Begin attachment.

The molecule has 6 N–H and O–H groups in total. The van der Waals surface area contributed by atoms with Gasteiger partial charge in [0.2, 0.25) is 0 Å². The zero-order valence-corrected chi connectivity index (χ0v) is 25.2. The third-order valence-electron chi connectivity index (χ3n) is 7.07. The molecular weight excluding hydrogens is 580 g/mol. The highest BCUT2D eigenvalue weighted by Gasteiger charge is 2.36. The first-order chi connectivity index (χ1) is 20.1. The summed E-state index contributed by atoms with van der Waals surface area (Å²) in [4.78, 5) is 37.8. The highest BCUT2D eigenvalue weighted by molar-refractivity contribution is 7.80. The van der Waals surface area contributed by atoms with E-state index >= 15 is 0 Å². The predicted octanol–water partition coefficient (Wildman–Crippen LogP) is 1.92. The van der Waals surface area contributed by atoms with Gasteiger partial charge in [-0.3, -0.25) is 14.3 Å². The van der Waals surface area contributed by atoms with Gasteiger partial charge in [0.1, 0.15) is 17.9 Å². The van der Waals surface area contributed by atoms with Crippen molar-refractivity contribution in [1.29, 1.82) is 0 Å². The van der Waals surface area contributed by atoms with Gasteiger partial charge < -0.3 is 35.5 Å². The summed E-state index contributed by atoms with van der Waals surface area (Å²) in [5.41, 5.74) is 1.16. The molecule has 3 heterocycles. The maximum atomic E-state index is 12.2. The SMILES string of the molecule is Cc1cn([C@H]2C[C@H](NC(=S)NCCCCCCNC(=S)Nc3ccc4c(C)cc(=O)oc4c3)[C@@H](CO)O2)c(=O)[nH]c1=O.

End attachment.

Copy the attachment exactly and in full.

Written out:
The molecule has 6 N–H and O–H groups in total. The van der Waals surface area contributed by atoms with Gasteiger partial charge in [0.2, 0.25) is 0 Å². The zero-order valence-corrected chi connectivity index (χ0v) is 25.2. The third-order valence-electron chi connectivity index (χ3n) is 7.07. The molecular weight excluding hydrogens is 580 g/mol. The highest BCUT2D eigenvalue weighted by Gasteiger charge is 2.36. The first-order chi connectivity index (χ1) is 20.1. The summed E-state index contributed by atoms with van der Waals surface area (Å²) in [4.78, 5) is 37.8. The highest BCUT2D eigenvalue weighted by molar-refractivity contribution is 7.80. The van der Waals surface area contributed by atoms with E-state index >= 15 is 0 Å². The predicted octanol–water partition coefficient (Wildman–Crippen LogP) is 1.92. The van der Waals surface area contributed by atoms with Gasteiger partial charge in [-0.3, -0.25) is 14.3 Å². The van der Waals surface area contributed by atoms with Gasteiger partial charge in [0.1, 0.15) is 17.9 Å². The van der Waals surface area contributed by atoms with Crippen molar-refractivity contribution in [1.29, 1.82) is 0 Å². The van der Waals surface area contributed by atoms with Gasteiger partial charge < -0.3 is 35.5 Å². The summed E-state index contributed by atoms with van der Waals surface area (Å²) in [5.41, 5.74) is 1.16. The molecule has 3 heterocycles. The maximum atomic E-state index is 12.2. The SMILES string of the molecule is Cc1cn([C@H]2C[C@H](NC(=S)NCCCCCCNC(=S)Nc3ccc4c(C)cc(=O)oc4c3)[C@@H](CO)O2)c(=O)[nH]c1=O.